Africa’s Unreached Peoples in the Americas
Aaron Terrazas, citing the U.S. Census Bureau, 2006 American Community Survey, made the following observations with the relevant statistics:
The number of African immigrants in the United States grew forty-fold between 1960 and 2007, from 35,355 to 1.4 million. African immigrants made up 3.7% of all immigrants in 2007. About one-third (35.6%, or 505,619) of African immigrants in the United States are from West Africa. There are also large numbers of East Africans (27.2%, or 386,225) in the United States. North Africans accounted for 19.4% (274,951) of African immigrants in the United States in 2007, followed by Southern Africans (5.7%, or 81,595) and Middle or Central Africans (3.9%, or 56,056). The top five countries of origin of the 1.4 million African immigrants in the United States were Nigeria (13.1%, or 185,787), Egypt (9.6%, or 136,648), Ethiopia (9.5%, or 134,547), Ghana (7.4%, or 104,842), and Kenya (5.7%, or 80,595). In the United States, Africans are concentrated in New York, California, Texas, Maryland, Virginia, New Jersey, and Massachusetts.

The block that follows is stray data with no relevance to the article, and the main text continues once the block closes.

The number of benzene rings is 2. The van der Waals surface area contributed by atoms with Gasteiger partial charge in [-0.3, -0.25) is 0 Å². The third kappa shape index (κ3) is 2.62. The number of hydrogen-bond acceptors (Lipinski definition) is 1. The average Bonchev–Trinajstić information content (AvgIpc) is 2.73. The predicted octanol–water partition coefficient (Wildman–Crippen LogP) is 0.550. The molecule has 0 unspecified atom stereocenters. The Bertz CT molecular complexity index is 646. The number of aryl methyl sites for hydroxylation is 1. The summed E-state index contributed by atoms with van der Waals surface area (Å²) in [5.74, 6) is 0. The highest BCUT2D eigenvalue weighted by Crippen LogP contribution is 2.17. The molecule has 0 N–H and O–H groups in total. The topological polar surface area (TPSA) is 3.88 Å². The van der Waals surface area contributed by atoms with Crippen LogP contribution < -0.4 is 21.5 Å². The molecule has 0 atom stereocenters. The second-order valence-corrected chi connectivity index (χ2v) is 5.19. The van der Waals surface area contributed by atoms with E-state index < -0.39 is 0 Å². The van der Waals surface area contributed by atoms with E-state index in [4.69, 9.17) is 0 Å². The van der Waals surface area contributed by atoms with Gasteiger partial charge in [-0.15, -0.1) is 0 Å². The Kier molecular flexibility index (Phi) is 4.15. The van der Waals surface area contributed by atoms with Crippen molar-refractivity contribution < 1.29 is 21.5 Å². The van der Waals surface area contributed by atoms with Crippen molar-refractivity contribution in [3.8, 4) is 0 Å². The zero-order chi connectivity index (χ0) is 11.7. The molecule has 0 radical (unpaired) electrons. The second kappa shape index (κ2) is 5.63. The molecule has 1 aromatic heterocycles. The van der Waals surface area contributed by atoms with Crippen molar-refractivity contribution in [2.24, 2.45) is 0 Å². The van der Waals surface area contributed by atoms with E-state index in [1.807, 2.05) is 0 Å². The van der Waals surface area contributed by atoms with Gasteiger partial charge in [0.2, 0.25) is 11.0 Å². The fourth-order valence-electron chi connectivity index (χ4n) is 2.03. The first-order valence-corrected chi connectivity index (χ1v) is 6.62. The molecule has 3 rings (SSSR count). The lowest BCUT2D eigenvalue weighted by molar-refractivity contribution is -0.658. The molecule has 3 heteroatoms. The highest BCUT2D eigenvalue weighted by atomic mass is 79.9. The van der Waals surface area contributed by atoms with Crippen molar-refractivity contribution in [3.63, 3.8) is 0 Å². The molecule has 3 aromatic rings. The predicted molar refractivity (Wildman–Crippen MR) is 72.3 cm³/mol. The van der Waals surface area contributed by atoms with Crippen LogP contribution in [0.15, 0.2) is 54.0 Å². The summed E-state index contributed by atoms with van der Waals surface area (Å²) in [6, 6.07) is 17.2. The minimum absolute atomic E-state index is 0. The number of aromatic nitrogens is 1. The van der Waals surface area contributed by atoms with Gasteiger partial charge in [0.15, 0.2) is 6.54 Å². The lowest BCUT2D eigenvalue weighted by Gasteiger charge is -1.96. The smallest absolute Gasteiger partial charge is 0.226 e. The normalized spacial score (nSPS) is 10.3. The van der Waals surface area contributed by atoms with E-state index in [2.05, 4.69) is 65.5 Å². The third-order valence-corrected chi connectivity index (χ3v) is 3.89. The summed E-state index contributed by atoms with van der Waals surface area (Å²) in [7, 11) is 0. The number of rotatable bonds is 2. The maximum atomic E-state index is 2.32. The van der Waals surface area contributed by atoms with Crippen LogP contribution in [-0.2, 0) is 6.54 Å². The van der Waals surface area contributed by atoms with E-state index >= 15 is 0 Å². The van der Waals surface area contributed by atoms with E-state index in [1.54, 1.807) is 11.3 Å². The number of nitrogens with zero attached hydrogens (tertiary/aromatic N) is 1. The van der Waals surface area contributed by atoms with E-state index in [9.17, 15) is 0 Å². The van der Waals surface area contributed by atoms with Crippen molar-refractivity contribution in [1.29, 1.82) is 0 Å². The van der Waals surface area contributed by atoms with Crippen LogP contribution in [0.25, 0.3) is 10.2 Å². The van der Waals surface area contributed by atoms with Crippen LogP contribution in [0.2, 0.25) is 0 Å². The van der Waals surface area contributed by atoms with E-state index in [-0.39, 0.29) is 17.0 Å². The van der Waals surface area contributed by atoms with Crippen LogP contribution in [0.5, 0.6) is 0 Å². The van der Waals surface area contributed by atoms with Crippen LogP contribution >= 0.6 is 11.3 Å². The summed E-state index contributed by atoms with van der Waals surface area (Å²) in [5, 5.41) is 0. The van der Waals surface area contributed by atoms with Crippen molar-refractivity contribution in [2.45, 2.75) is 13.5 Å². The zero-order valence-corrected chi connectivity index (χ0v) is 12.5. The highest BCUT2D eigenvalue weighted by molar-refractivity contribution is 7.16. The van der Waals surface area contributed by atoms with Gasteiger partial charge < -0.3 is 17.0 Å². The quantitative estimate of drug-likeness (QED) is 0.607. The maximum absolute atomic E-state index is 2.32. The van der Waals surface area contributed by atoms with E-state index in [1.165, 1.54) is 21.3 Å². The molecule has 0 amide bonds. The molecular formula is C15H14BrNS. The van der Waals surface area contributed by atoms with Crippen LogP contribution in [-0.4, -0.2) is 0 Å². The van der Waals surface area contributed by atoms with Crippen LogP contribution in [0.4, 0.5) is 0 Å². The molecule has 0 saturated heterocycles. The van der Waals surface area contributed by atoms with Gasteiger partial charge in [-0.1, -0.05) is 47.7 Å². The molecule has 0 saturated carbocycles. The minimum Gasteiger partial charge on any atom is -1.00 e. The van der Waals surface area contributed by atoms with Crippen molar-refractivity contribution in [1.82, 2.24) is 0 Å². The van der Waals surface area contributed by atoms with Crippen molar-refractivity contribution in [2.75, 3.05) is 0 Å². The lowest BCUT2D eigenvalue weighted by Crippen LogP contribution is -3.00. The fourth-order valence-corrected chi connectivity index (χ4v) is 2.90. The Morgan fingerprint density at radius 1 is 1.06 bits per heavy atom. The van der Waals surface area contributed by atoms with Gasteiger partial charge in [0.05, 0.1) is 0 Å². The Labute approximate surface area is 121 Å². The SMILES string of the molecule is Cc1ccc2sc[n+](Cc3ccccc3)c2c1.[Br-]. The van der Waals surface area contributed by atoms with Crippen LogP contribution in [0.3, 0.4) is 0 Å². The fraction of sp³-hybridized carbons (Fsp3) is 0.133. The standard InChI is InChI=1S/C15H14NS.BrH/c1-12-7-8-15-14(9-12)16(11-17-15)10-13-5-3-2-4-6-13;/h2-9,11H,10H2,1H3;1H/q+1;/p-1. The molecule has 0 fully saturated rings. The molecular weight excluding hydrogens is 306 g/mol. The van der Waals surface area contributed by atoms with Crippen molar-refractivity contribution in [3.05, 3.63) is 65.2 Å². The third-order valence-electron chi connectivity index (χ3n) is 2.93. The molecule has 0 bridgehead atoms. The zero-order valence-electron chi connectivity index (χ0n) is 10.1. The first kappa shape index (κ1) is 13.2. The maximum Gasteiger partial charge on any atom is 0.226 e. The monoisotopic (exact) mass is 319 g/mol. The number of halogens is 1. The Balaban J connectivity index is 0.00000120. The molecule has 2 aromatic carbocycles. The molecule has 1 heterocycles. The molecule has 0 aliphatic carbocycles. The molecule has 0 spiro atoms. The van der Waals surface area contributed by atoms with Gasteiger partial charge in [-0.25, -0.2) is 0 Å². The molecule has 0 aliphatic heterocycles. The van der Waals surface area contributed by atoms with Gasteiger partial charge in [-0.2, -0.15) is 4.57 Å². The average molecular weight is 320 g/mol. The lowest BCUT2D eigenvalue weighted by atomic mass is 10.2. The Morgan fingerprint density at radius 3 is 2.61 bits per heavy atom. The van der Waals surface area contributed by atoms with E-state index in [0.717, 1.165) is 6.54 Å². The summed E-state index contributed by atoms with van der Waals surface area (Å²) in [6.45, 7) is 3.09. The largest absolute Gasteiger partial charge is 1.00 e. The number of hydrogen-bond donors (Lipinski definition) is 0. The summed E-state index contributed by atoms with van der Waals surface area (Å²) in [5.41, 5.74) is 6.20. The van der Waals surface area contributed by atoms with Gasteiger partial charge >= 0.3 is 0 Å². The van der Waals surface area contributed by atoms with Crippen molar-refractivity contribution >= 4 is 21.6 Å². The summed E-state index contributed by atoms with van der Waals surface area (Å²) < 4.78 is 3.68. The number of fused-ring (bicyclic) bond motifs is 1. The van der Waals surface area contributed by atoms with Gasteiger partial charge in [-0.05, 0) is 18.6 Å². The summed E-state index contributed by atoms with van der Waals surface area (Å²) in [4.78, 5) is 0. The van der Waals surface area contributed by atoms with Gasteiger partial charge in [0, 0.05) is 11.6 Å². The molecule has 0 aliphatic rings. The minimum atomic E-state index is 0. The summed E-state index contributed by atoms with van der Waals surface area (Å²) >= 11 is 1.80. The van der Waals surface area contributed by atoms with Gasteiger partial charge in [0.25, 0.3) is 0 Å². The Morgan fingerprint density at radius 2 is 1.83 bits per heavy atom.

These provide us with an understanding that from the origin of these recent African immigrants in the USA, they are mostly from some of the areas harboring significant numbers of Africa’s remaining unreached people. We are also afforded information about their locations in the USA so that we can easily target them if we decide to.
We are also confronted with the need of peoples of African descent in South and Central America, especially in Brazil, where a significant proportion of the Brazilian population is of African descent who are still very much deep in African traditions, culture, and folk religion.
Reaching Africa’s UPGs in the Diaspora